Health And Wellness

What Is The Apple Cider Vinegar Detox — And Should You Try It?

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This Popular DIY Detox Is Probably A Waste of Your Precious Time

The current state of the wellness world is kind of like the Wild West. Every other day there’s a new potion, powder, or pill that promises to fix a litany of issues ranging from foggy brain to hair growth to libido.

“Detoxing” is a particularly popular category right now, and we wouldn’t be surprised if you felt inundated walking through health stores and even shopping your favorite beauty counters.

If that weren’t enough, there are countless blogs touting the magical curing and detox powers of DIY juices and cleanses. One of the most popular DIY detoxes right now is the apple cider vinegar detox, also called the ACV detox. 

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What is the ACV detox?

There are plenty of benefits of apple cider vinegar, but the classic detox recipe combines a cup of water with a tablespoon of unfiltered ACV, another of fresh lemon juice, and a 1/2 teaspoon of cinnamon, a pinch of cayenne pepper, and a bit of honey or stevia to mellow it out.

You’re supposed to guzzle the concoction down once or twice a day to help rid your body of “toxins” that you might have consumed via processed foods or inadvertently absorbed. In addition to claiming that it “detoxifies” your system, other claimed benefits of the ACV detox are that it bolsters your immune system, rebalances your pH levels, aids in digestion, and helps keep your tummy flat. How legit are these claims, though?

Does the ACV detox actually work?

Those are some pretty serious promises, but can a bit of diluted vinegar really live up to them? For the answer to that, we asked Rachel Berman, a registered dietician and the general manager of Verywell, a popular health and wellness website.

“The ACV detox is totally unfounded in research [regarding detoxification]. The body naturally ‘detoxes’ itself — that’s what your liver is made for. You do not need apple cider vinegar to do so,” Berman warns. “There’s not research to support the claims, and therefore you’re wasting your time.”

Ouch. The truth hurts.

We were still curious about some of the other claimed benefits of the apple cider vinegar detox, such as improved digestion and weight loss. Berman says that there’s some research on ACV’s ability to help control weight, but that “those studies have been in rats or very small sample sizes so it needs a lot more justification before trying this plan.”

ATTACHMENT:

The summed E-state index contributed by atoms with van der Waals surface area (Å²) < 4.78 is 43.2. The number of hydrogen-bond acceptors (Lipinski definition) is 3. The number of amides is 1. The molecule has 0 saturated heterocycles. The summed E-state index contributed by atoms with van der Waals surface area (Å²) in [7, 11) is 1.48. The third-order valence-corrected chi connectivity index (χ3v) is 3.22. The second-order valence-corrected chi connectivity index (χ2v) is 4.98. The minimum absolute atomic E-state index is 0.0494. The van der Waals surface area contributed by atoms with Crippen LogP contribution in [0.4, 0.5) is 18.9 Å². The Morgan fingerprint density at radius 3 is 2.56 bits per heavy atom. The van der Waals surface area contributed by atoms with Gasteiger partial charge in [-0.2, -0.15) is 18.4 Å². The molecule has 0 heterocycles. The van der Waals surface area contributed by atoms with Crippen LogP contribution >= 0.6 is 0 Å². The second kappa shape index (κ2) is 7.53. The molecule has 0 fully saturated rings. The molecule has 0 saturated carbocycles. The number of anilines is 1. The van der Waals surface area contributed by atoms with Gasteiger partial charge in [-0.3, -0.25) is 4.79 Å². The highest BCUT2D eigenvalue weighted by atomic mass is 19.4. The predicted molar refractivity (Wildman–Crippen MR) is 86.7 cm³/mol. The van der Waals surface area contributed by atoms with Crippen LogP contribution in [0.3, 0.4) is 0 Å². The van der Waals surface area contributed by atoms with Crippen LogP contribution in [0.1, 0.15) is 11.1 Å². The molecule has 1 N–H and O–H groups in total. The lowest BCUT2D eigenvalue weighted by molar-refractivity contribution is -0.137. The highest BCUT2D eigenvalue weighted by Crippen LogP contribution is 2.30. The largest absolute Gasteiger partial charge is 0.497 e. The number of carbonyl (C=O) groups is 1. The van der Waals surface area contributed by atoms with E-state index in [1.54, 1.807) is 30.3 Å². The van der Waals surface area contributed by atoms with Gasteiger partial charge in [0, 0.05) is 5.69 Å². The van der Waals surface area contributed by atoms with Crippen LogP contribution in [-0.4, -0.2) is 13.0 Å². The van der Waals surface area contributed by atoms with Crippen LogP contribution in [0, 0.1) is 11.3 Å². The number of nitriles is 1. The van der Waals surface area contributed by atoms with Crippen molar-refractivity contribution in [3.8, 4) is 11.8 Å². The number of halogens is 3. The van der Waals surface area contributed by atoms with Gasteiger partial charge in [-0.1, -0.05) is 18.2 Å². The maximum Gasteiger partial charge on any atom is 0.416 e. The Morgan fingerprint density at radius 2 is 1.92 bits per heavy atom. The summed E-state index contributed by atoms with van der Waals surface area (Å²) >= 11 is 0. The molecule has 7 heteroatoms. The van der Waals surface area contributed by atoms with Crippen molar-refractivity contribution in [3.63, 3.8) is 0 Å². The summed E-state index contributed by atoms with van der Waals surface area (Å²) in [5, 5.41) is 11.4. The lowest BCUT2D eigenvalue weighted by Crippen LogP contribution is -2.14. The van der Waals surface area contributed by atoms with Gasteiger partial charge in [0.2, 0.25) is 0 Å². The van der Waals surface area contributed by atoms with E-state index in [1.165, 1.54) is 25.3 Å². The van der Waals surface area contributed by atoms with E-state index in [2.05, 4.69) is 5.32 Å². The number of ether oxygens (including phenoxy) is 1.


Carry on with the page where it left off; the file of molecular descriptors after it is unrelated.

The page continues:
Dr. Anthony Youn, a holistic beauty doctor and the author of The Age Fix, agrees with Berman about there being very minimal scientific literature supporting the ACV detox's ability to detoxify or greatly reduce weight.

"I believe that an apple cider vinegar detox isn’t an actual detox, per se, but a way for some people to lose weight and promote overall health," he says. "Also, it doesn’t taste or smell the best, so there are better ways to lose weight and support the microbiome, in my opinion."

He considers the ACV detox more of a fad than anything, and predicts the hype will die down over the next couple years. Fair enough.

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Here’s what you should do instead...

It’s easy to be drawn to quick fixes. Who wouldn’t want the ability to down a bunch of junk food and then magically rinse it all away with a funky vinegar concoction? If only.

Really, though, the best way to keep your gut healthy, your tummy flat, and your body free of processed chemicals and junk is to eat healthily and exercise regularly. A diet rich in vegetables, lean proteins, and healthy fats is the way to go.

While you’re at it, try eliminating foods that may be causing you inflammation — such as soy, dairy, and gluten — which can lead to poor digestion and, yes, a bloated belly. You can determine if you have an intolerance to these ingredients by removing them for several weeks, then reintroducing them one at a time to see how your body reacts. There are also straightforward tests your doctor can complete in-office.

As for exercise, get yourself signed up for a fun class that gets you excited to workout. Try boxing, aerial yoga, barre, or HIIT. There are lots of YouTube channels dedicated to creating this content, so take advantage of the zero cost and ability to work out in your own home.

The bottom line?

Will the ACV detox harm you? Probably not, though some people report nausea, upset stomachs, diarrhea, and heartburn.

If you do decide to try it anyway, Berman says, “You should always check with your doctor before adding ACV to your diet in case there is an interaction with any of your medications or supplements.”

Really, your efforts are better spent eating healthy, delicious foods and exercising regularly. The ACV detox may sound too good to be true, and that’s because, well... it is.

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Wendy Rose Gould is a freelance lifestyle reporter based in Phoenix, Arizona. She contributes to NBC, Refinery29, Brides, Allure, Spotlyte, Total Beauty, Soko Glam, and others.